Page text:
Wednesday, August 25, 2010

Road Trip Math

Five days, four swims, three beds, two ferries, one wedding. And 74 cookies. That’s what I call road trip math.

I just got back from a fresh and summery getaway to Orcas Island. Though I had little doubt, the trip confirmed for me that Gravel Cookies are the best road trip cookies. They are chocolatey, but they don’t melt. Their flavor is sophisticated to match the extravagance and novelty of escape. They are bite-sized and irresistible. So irresistible, in fact, that two of us ate 74 of them in five days.
On Thursday morning, when I was packing my Tupperware full of cookies for the road, I envisioned sharing them with new friends—maybe even bringing some home for lunches. But not one was shared, wasted or saved. We ate them all.

And we still had room for pie.  

Please consider bringing Gravel Cookies on your next road trip.  But be advised, they are hard to resist, and your cookie supply may equal zero before you know it.

A note about the name: Years ago, my mom discovered this recipe in the New York Times Magazine. The original recipe refers to them as Cacao Polenta Cookies and calls for instant polenta. Both my mom and I agree that coarse grind cornmeal is a superior substitute, but it brings with it a rather gravelly texture. They are loud to chew, and leave behind bits of “gravel” in your teeth. Instead of fighting it, I prefer to own their gravelly texture.

Gravel Cookies
Adapted from Cacao Polenta Cookies, New York Times Magazine, March 20, 2005.

1 cup unsalted butter
¾ cup sugar
2 egg yolks
2 cups flour
½ cup coarse grind cornmeal
½ cup toasted, chopped hazelnuts
Pinch of salt
½ cup cacao nibs

  • Cream the butter and sugar, then beat in the egg yolks.
  • In a separate bowl, mix together flour, cornmeal, hazelnuts and salt.
  • Mix the dry ingredients into the butter mixture until combined.
  • Stir in the nibs.
  • Make two long logs, one inch in diameter, wrap them in plastic, and refrigerate until firm (about 4 hours).
  • Slice the dough into 1/3 inch pieces, and arrange them on cookie sheets covered with parchment paper.
  • Bake at 350 degrees until slightly golden, about 22 minutes.

Monday, August 16, 2010

Watermelon Swim

Cold skin after a long lake swim has a solid position on my list of favorite things. It’s a reminder of the great swim you just had, it cools you down even after your skin is dry, and it usually means that the weather is nice enough to warrant a jump in the lake.

I've been doing a lot of lake swimming recently.

I had a little party last week and wanted to make a special, non-alcoholic drink. I chose a fresh, watermelon-mint cooler. It was really good, and certainly a crowd pleaser. Its lip-smacking corally-pink color and refreshing flavor made it festive enough to go head-to-head with a nice Sauvignon Blanc—in a wine drinking crowd.

The day after the party, while tidying up, I had a glass of the watermelon juice straight, without the mint syrup. I think it’s even better that way.

Watermelon juice is a bit like lake swimming. It’s refreshing even after you’re done, and its presence means that summer is here. I grew up lake swimming, and I'm pretty sure I will grow old that way. Maybe I'll add watermelon juice to that mix.
Watermelon Mint Cooler (or just plain watermelon juice)
1 mini seedless watermelon (about 16 cups of cubed flesh)
1 bunch of fresh mint
1 cup sugar
  • Peel and cube the watermelon, and puree it in batches in a blender. Thin it with about 2 cups water total to ease the blending.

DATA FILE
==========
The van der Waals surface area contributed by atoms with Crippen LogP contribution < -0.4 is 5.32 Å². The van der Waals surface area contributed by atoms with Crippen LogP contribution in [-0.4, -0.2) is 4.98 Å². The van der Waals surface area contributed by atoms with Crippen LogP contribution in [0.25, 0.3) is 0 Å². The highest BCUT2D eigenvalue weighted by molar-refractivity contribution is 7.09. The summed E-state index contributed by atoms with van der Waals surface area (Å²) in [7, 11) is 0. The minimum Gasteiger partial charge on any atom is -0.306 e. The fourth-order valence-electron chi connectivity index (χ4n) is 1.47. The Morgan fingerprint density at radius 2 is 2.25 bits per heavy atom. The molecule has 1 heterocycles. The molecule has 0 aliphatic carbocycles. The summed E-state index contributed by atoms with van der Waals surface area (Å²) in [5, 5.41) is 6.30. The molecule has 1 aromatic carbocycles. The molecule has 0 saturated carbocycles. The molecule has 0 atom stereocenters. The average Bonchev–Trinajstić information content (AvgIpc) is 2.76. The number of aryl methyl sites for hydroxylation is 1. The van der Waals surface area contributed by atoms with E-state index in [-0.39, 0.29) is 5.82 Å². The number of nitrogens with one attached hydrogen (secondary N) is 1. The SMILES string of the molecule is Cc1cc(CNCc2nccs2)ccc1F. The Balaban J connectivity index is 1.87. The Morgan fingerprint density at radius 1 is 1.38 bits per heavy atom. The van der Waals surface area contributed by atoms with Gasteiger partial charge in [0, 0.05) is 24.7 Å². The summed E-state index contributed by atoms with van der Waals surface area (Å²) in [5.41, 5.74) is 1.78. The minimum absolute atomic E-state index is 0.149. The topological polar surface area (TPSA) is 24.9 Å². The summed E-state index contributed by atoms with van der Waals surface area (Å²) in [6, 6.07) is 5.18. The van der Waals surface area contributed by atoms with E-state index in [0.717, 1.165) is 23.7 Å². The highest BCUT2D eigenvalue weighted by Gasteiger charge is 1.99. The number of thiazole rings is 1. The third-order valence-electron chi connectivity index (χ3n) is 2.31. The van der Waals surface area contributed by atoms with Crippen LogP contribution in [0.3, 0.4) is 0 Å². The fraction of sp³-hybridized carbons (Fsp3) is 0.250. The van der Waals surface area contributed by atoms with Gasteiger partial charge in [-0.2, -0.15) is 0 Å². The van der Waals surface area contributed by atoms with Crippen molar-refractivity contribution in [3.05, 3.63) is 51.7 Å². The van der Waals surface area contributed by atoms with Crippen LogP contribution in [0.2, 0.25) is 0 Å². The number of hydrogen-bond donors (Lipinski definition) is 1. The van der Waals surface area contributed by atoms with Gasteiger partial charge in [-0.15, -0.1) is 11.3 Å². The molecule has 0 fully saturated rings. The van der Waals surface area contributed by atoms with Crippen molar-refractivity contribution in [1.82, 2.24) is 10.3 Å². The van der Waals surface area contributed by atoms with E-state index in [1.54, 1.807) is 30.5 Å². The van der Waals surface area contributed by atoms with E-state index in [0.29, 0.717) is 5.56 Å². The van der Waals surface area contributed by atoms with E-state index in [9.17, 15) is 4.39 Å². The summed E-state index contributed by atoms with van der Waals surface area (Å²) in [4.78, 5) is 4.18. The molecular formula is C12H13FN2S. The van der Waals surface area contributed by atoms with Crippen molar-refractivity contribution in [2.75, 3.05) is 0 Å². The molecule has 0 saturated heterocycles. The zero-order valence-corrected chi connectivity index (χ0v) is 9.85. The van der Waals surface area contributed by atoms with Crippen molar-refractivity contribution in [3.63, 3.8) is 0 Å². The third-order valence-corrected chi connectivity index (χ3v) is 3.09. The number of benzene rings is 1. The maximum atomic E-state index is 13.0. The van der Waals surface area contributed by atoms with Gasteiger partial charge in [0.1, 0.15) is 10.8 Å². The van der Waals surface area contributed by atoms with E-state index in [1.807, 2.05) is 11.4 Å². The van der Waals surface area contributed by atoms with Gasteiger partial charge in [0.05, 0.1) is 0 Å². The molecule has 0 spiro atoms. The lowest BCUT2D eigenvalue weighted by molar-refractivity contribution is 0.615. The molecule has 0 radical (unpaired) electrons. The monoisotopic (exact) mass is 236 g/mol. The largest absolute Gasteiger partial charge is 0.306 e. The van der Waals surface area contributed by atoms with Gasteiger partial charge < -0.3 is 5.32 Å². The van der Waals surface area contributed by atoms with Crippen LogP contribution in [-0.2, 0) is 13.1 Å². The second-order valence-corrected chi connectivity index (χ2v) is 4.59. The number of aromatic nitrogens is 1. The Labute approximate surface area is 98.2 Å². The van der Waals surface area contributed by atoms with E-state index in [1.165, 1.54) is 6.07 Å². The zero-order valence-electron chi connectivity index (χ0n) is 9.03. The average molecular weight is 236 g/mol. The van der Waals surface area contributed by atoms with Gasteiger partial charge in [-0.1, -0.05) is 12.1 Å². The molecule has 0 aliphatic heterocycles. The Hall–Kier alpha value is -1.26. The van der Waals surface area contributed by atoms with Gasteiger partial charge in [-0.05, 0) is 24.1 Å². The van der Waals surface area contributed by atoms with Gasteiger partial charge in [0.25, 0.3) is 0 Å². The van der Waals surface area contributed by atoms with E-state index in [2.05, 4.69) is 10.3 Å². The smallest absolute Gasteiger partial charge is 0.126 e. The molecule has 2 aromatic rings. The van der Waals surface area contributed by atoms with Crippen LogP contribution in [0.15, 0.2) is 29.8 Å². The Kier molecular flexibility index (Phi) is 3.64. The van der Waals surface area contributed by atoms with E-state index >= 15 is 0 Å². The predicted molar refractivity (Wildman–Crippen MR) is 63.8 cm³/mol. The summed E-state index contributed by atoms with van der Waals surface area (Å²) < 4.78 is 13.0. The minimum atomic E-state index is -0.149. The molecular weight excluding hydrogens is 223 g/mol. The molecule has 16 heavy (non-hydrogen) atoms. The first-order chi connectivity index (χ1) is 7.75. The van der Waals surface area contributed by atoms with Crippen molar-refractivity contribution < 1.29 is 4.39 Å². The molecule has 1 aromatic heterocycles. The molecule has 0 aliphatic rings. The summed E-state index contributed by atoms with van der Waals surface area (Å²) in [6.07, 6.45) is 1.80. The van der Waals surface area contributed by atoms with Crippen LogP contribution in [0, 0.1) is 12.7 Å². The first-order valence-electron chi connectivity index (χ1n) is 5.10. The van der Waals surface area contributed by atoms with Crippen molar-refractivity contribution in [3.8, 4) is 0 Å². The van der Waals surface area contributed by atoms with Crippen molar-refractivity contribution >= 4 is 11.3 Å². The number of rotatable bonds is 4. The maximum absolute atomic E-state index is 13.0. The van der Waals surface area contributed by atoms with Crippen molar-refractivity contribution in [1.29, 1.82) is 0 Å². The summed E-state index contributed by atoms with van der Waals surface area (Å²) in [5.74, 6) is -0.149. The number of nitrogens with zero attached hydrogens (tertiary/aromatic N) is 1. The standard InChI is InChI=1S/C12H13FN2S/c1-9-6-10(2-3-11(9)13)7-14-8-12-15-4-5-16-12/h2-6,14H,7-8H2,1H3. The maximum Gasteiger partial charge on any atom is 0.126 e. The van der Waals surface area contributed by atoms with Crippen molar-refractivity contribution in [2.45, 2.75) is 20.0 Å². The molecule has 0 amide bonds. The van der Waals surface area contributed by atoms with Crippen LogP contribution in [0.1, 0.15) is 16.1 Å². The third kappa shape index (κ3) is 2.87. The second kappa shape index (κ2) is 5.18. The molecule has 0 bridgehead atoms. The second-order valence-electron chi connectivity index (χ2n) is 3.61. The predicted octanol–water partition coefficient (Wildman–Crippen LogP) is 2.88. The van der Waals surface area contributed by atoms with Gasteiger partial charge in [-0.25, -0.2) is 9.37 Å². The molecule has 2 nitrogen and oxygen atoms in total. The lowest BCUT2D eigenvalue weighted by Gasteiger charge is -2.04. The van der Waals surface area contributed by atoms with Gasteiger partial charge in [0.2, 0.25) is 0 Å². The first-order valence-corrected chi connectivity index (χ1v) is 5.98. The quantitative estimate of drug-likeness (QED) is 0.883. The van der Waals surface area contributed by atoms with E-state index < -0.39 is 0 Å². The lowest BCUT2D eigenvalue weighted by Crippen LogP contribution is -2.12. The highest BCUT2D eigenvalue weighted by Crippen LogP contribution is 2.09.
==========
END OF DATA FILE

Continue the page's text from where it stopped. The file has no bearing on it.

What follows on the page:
• Strain the puree with a fine sieve. Discard the flesh.
  • Chill and enjoy. Or:
  • In a small sauce pan, bring 1 cup water and the sugar to a boil until the sugar is dissolved. Add the mint and let it sit for 20 minutes or so until the leaves are wilted and the syrup has taken on the mint flavor.
  • Strain and discard the mint.
  • In a tall glass with ice, mix the watermelon juice with a tablespoon or two of the mint syrup.
Please note, watermelon juice is WAY better cold.  If you'd like to serve the juice shortly after you make it, refrigerate the watermelons.

Sunday, August 8, 2010

I Scream for Cheese

When we were kids, our ice cream maker was two coffee cans, ice and salt. I am not sure how many times we actually did it, but rolling those cans up and down the deck in anticipation of strawberry ice cream pride has certainly stuck with me.

Maybe it’s because I don’t really have coffee cans in my life anymore—or maybe I’m just getting old and lazy—but when I decided to make ice cream this week, instead of digging around for cans I traipsed over to my brother’s and borrowed his electric ice cream maker. Those things are great.

I made a recipe from an old issue of Gourmet (moment of silence) that called for Mahon cheese, but I substituted Manchego. The result was quite good—creamy and rich with a subtle enough cheese flavor to be interesting but not overwhelming. I highly recommend it.

It’s the name that I’m getting hung up on. “Cheese ice cream” just sounds bad. And “Manchego ice cream” is only mildly better. We endearingly called it “cheese cream” for a while, but that doesn’t tell the whole story. Frozen cheese cake is probably the best description of its flavor, but that sounds like something you'd get out of the case at Baskin-Robbins. Still working on a name…

Manchego Ice Cream
Adapted from Gourmet, January 2005

3 cups whole milk
3 eggs
½ cup sugar
Pinch of salt
4 ounces cream cheese
4 ounces Manchego, grated
1/2 teaspoon vanilla

  • Bring milk to a boil.

  • In a separate bowl, whisk eggs, sugar, and salt. Pour the hot milk into the bowl slowly while whisking.

  • Pour the mixture back into the pan, and cook on low heat, stirring, until it reaches 175°F.

  • Pour custard through a sieve into a clean bowl, then add cheeses and vanilla, stirring until cheeses are melted.

  • Cover and refrigerate until cold, then freeze it in an ice cream maker. Or two coffee cans.